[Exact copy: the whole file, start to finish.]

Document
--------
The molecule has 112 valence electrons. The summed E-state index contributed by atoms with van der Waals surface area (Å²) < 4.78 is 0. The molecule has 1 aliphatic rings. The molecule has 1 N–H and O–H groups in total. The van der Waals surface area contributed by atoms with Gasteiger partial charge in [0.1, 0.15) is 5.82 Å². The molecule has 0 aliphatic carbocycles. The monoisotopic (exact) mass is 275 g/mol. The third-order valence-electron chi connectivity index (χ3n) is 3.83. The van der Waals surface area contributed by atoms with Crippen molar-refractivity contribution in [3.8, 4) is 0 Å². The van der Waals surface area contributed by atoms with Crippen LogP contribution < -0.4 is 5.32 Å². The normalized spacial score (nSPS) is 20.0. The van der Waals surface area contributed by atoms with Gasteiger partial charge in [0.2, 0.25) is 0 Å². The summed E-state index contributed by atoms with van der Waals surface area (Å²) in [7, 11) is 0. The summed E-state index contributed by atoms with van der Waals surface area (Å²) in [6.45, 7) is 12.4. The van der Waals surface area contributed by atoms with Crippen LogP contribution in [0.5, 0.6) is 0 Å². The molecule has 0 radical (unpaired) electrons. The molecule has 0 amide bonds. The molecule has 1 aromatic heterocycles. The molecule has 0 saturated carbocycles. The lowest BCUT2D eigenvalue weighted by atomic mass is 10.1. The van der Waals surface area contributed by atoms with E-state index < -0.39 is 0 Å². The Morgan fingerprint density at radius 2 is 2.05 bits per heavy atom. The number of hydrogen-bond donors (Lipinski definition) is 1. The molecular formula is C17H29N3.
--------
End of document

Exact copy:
The molecule has 112 valence electrons. The summed E-state index contributed by atoms with van der Waals surface area (Å²) < 4.78 is 0. The molecule has 1 aliphatic rings. The molecule has 1 N–H and O–H groups in total. The van der Waals surface area contributed by atoms with Gasteiger partial charge in [0.1, 0.15) is 5.82 Å². The molecule has 0 aliphatic carbocycles. The monoisotopic (exact) mass is 275 g/mol. The third-order valence-electron chi connectivity index (χ3n) is 3.83. The van der Waals surface area contributed by atoms with Crippen molar-refractivity contribution in [3.8, 4) is 0 Å². The van der Waals surface area contributed by atoms with Crippen LogP contribution < -0.4 is 5.32 Å². The normalized spacial score (nSPS) is 20.0. The van der Waals surface area contributed by atoms with Gasteiger partial charge in [0.2, 0.25) is 0 Å². The summed E-state index contributed by atoms with van der Waals surface area (Å²) in [7, 11) is 0. The summed E-state index contributed by atoms with van der Waals surface area (Å²) in [6.45, 7) is 12.4. The van der Waals surface area contributed by atoms with Crippen LogP contribution in [0.5, 0.6) is 0 Å². The molecule has 0 radical (unpaired) electrons. The molecule has 0 amide bonds. The molecule has 1 aromatic heterocycles. The molecule has 0 saturated carbocycles. The lowest BCUT2D eigenvalue weighted by atomic mass is 10.1. The van der Waals surface area contributed by atoms with E-state index < -0.39 is 0 Å². The Morgan fingerprint density at radius 2 is 2.05 bits per heavy atom. The number of hydrogen-bond donors (Lipinski definition) is 1. The molecular formula is C17H29N3.